The Air Force's top man appeared worn out Thursday when he took the podium at a downtown Washington D.C. Hilton. Fighting a cold, Air Force Chief of Staff Gen. Norton Schwartz asked for a throat lozenge from his assistant as he started his speech, hosted by a prominent D.C. think-tank, 30 minutes late.
Schwartz quickly apologized for his tardiness, explaining how his schedule got pushed back due to a blitz from two Congressional delegations wanting an explanation to the cuts the leadership laid out last week to Air Force's force structure and the Air National Guard.
It's one of many trips the Air Force four-star will surely make to Capitol Hill in this budget cycle, as the Guard has plenty of Congressional allies. Those champions will want an explanation to why four of the six combat coded tactical air squadrons cut were Guard and Guardsmen made up more than half of the 10,000 airmen chosen for the drawdown.
Schwartz launched into his justification for targeting the Guard for the brunt of the cuts. He said the Guard has grown in recent years when the service's active component has shrunk. The Guard and Reserve make up 35 percent of the Air Force compared to 25 percent in 1990. Guard and Reserve units also own a larger portion of aircraft growing from 23 percent to 28 percent since 1990.
Schwartz explained to the crowd, still nibbling on remnants of boxed lunches, how he had the support of the Guard and Reserve leadership. He pointed to a column printed in Air Force Times signed by himself, Reserve Chief Lt. Gen. Charles Stenner and Air Guard Director Lt. Gen. Harry "Bud" Wyatt, explaining how the three chose the cuts together.
Critiques haven't fallen on deaf years in Schwartz's Pentagon office. He's heard the cries from concerned airmen worried about the death of the A-10. The service will retire 102 of the 348 A-10s in the service's fleet as part of this round of cuts. Frustration rose into the chief's voice when he explained how those retirements do not signal a reduction in the service's commitment to close air support.
"The A-10 is a noble airplane, but one should not accept the hype that the Air Force is moving away from CAS," he said. "Nothing could be further from the truth."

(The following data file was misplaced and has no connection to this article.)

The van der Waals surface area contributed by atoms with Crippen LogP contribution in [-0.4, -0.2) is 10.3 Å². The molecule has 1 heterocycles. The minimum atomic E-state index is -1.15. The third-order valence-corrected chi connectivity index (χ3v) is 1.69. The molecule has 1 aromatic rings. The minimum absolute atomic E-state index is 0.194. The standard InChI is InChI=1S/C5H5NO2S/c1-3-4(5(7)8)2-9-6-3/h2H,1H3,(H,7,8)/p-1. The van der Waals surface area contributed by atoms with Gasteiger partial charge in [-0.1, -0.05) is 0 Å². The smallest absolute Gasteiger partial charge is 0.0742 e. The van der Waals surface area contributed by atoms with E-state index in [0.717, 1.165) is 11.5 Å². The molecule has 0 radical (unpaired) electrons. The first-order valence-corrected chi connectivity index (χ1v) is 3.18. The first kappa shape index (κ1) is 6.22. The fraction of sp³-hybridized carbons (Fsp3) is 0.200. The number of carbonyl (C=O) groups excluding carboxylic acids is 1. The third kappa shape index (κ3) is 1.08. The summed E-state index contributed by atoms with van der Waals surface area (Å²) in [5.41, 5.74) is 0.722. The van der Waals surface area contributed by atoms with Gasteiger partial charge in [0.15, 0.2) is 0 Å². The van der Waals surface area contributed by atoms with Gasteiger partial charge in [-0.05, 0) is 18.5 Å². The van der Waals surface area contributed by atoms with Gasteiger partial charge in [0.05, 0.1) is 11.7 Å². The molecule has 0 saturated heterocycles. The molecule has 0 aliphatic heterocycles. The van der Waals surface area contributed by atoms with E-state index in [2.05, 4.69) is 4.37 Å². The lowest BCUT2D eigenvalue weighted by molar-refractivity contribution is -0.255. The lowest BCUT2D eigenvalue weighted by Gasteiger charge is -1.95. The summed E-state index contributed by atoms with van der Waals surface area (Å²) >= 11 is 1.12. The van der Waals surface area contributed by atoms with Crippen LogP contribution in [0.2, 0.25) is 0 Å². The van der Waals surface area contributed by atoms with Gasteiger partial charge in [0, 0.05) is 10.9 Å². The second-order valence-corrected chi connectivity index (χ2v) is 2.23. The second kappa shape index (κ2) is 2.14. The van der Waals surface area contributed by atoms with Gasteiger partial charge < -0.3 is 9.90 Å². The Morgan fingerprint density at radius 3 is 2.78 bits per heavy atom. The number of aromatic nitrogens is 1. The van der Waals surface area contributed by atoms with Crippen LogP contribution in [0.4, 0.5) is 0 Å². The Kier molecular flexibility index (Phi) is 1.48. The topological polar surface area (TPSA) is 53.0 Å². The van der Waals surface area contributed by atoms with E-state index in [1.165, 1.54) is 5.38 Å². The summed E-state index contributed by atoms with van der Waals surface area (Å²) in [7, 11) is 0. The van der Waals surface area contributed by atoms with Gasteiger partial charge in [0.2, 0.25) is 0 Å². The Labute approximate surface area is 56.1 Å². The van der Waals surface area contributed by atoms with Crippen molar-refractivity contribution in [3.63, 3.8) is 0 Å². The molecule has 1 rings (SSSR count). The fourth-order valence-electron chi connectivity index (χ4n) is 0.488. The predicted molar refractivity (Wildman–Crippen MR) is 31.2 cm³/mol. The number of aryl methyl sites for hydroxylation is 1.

Schwartz eagerly spoke about the next generation bomber, a program that looked to be in danger until President Obama released a defense strategy that emphasizes a long strike capacity if China or North Korea start to act up. It was a welcome respite for the special operations pilot with 38 years of service to explain the case he made before about an aging bomber fleet in need of an upgrade.
In his third year as the Air Force chief he was quick to back up and caution that the Air Force can't slip into the same mistakes it made with the B-2 program and end up with only 21 planes costing $2 billion a piece.
"That's not in the cards," Schwartz told the crowd.
On his way out, the Air Force chief made time for the press answering more questions as his aides looked on grimly constantly checking their watches explaining how the general was already late to his next meeting. Heading to the door Schwartz had to make one last defense. This time he had to stand behind a controversial F-22 Accident Investigation Board report the Pentagon's inspector general announced it would probe for mistakes.
With that, one of Schwartz's aides boxed out a reporter and the general boarded his black SUV. Next week is sure to bring a stiffer test as Congress gets its chance to dig its teeth into the proposed cuts made by the military on a public stage.
The Air Force chief might need a whole bag of throat lozenges.